Tom Gardner: It is reasonable. But diversification strategies are circumstantial. The Motley Fool Investment Guide for Teens is hitting the bookshelves right now. I'm not about to tell a 16-year-old to significantly diversify away from the stock market. Virtually all of a teenager's long-term assets should be in a stock market index fund.

But the 47-year-old that's adapting now to a beaten-down market has very different challenges. I do still think that substantial portions of their long-term future savings belong in the U.S. stock market. What you don't need for 10 years or more should be indexed or indexed alongside carefully chosen stocks. If you need the money in five years, lean toward the total bond market index fund. And the money you need in a year or two belongs in CDs.

Every investor who encounters The Motley Fool should know we believe the Total Market Index Fund from Vanguard or exchange-traded funds on the American Stock Exchange provide instant equity diversification at minimal cost. For those unwilling to pick stocks, I think all of your equity portfolio should be in index mutual funds.

Dayana: Well, at least I listened to my bosses. Most of my dough is in index mutual funds. Still, you guys made it sound so easy. Pick great companies, sit back, and watch 'em grow. So imagine I'm a 43-year-old that has just lived through a 50% decline in her portfolio. My mutual funds are beaten down. My stocks are in shambles. Help me out. Gimme a magic bullet. Tell me what to do to fix this mess I'm in.

Tom Gardner: Okay, here's a four-step process.

First, sell any mutual funds in a tax-deferred account that a) charge more than 0.50% per year and b) have underperformed the Wilshire 5000 (or S&P 500) during your holding period. If you choose to keep the proceeds in mutual funds, then purchase exchange-traded funds or index funds from Vanguard.

Second, run the same numbers above on any mutual funds that you hold outside of tax-deferred accounts. Include the capital-gains tax distributions as costs in evaluating the performance of your funds. Take some time to calculate the tax cost of moving this money over into index funds. My rule of thumb -- if you have 10 years or more before you need the money, move the money from underperforming managed funds into index funds.

Third, in evaluating stocks, you have to learn how to assess the financial statements of your companies. And you must work to put a price tag on the business. In my investments of the past 15 years, I believe I did a solid job of assessing the financials of my companies. However, I did a poor job of putting a fair price on their business.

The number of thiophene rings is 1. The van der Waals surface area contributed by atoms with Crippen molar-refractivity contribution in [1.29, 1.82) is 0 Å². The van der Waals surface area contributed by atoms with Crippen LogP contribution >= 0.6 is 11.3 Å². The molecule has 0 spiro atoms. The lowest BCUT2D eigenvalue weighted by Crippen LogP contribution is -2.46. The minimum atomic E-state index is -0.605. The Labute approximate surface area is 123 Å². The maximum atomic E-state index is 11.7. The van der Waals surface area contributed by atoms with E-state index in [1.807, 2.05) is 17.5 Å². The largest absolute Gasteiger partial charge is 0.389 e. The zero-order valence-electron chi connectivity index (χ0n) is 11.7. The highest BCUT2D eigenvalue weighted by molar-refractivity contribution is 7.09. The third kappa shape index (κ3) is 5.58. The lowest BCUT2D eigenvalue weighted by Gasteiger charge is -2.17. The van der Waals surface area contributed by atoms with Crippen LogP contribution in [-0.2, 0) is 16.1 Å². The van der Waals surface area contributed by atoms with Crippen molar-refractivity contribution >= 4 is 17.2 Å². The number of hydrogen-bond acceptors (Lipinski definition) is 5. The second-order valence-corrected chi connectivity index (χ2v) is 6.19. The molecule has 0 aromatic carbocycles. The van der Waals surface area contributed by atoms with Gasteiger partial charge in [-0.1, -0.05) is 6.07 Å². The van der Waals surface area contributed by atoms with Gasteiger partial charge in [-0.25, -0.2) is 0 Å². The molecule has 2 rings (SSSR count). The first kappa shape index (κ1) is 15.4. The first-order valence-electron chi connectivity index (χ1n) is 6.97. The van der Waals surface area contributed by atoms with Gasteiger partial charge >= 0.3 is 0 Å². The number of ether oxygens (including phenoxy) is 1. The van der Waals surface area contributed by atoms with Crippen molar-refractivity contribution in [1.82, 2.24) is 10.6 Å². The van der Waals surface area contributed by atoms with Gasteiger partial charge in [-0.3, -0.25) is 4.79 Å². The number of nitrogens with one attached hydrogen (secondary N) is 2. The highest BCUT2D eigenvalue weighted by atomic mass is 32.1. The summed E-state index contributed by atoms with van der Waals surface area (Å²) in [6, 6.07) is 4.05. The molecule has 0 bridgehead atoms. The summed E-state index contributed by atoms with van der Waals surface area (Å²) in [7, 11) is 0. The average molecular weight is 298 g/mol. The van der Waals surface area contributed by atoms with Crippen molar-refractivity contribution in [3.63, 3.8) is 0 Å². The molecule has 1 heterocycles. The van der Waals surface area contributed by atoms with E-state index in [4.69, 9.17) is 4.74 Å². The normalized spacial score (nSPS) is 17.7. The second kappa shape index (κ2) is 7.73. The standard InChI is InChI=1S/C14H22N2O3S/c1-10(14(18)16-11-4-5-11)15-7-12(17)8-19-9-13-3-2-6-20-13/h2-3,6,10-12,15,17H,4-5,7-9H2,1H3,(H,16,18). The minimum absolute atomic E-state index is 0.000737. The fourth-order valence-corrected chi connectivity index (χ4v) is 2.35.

Read about valuing a business off free cash flow, which can be mastered and put to good use. Get help from expert investors like those spending time in our Berkshire Hathaway (NYSE: BRK.A) discussion board. And consider signing up for Motley Fool Stock Advisor, where David and I select a stock each month. Over the past six months, my five recommended companies have been beating the market by an average of 17%. Why? Simply putting a price tag on great businesses based on free cash flow. I've learned my lesson.

And your fourth and final step should be to see things as they are and live within your means. Very few people are celebrating their financial standing today. Most people, like you and me, are re-evaluating how much we need to save, what we enjoy doing in our lives, how to spend our time and money, and how to be conservative, smart, and successful with our investments. To make the best decisions right now, we have to first see things as they are rather than as we wish they'd be. Then we need to take steps to make them as we wish they'd be.

Few of us don't have challenges right now. So join in. Ask for help here as needed. And start on your way tomorrow morning.

Dayana: Thanks, Tom. I've got a lot to think about. And maybe even a little less hand-wringing in my future.

Most of Dayana Yochim's life savings were last spotted in an index mutual fund, though some were lollygagging in an underperforming actively managed mutual fund. The Motley Fool is all about panicky investors like Dayana writing for other investors.